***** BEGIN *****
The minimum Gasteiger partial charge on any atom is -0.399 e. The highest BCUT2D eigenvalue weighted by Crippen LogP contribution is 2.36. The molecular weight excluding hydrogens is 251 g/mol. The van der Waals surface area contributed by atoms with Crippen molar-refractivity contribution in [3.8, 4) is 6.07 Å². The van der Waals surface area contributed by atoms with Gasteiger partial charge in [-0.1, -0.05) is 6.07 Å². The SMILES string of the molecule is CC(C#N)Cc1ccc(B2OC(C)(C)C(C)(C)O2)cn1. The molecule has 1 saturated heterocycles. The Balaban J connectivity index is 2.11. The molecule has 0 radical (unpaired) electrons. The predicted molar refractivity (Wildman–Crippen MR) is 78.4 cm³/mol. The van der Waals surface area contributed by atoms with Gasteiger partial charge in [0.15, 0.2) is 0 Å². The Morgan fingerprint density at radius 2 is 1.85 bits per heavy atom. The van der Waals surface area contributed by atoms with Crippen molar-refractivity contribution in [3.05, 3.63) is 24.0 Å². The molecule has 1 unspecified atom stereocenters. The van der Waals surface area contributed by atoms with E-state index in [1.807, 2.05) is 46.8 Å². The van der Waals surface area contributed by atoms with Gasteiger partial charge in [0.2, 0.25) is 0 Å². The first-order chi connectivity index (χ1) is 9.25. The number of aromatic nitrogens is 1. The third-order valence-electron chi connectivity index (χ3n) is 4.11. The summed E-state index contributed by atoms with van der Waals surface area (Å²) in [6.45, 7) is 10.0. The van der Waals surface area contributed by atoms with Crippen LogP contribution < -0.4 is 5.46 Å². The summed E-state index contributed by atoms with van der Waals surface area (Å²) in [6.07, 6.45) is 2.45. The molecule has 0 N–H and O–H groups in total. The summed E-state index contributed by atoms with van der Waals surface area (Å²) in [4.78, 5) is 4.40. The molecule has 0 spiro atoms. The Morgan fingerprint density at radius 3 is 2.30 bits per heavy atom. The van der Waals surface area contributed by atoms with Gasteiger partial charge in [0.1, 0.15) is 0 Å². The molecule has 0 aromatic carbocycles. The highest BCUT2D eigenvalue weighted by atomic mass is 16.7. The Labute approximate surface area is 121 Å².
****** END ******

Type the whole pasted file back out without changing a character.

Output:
The minimum Gasteiger partial charge on any atom is -0.399 e. The highest BCUT2D eigenvalue weighted by Crippen LogP contribution is 2.36. The molecular weight excluding hydrogens is 251 g/mol. The van der Waals surface area contributed by atoms with Crippen molar-refractivity contribution in [3.8, 4) is 6.07 Å². The van der Waals surface area contributed by atoms with Gasteiger partial charge in [-0.1, -0.05) is 6.07 Å². The SMILES string of the molecule is CC(C#N)Cc1ccc(B2OC(C)(C)C(C)(C)O2)cn1. The molecule has 1 saturated heterocycles. The Balaban J connectivity index is 2.11. The molecule has 0 radical (unpaired) electrons. The predicted molar refractivity (Wildman–Crippen MR) is 78.4 cm³/mol. The van der Waals surface area contributed by atoms with Gasteiger partial charge in [0.15, 0.2) is 0 Å². The Morgan fingerprint density at radius 2 is 1.85 bits per heavy atom. The van der Waals surface area contributed by atoms with Crippen molar-refractivity contribution in [3.05, 3.63) is 24.0 Å². The molecule has 1 unspecified atom stereocenters. The van der Waals surface area contributed by atoms with E-state index in [1.807, 2.05) is 46.8 Å². The van der Waals surface area contributed by atoms with Gasteiger partial charge in [0.2, 0.25) is 0 Å². The first-order chi connectivity index (χ1) is 9.25. The number of aromatic nitrogens is 1. The third-order valence-electron chi connectivity index (χ3n) is 4.11. The summed E-state index contributed by atoms with van der Waals surface area (Å²) in [6.45, 7) is 10.0. The van der Waals surface area contributed by atoms with Crippen LogP contribution < -0.4 is 5.46 Å². The summed E-state index contributed by atoms with van der Waals surface area (Å²) in [6.07, 6.45) is 2.45. The molecule has 0 N–H and O–H groups in total. The summed E-state index contributed by atoms with van der Waals surface area (Å²) in [4.78, 5) is 4.40. The molecule has 0 spiro atoms. The Morgan fingerprint density at radius 3 is 2.30 bits per heavy atom. The van der Waals surface area contributed by atoms with Gasteiger partial charge in [0.1, 0.15) is 0 Å². The molecule has 0 aromatic carbocycles. The highest BCUT2D eigenvalue weighted by atomic mass is 16.7. The Labute approximate surface area is 121 Å².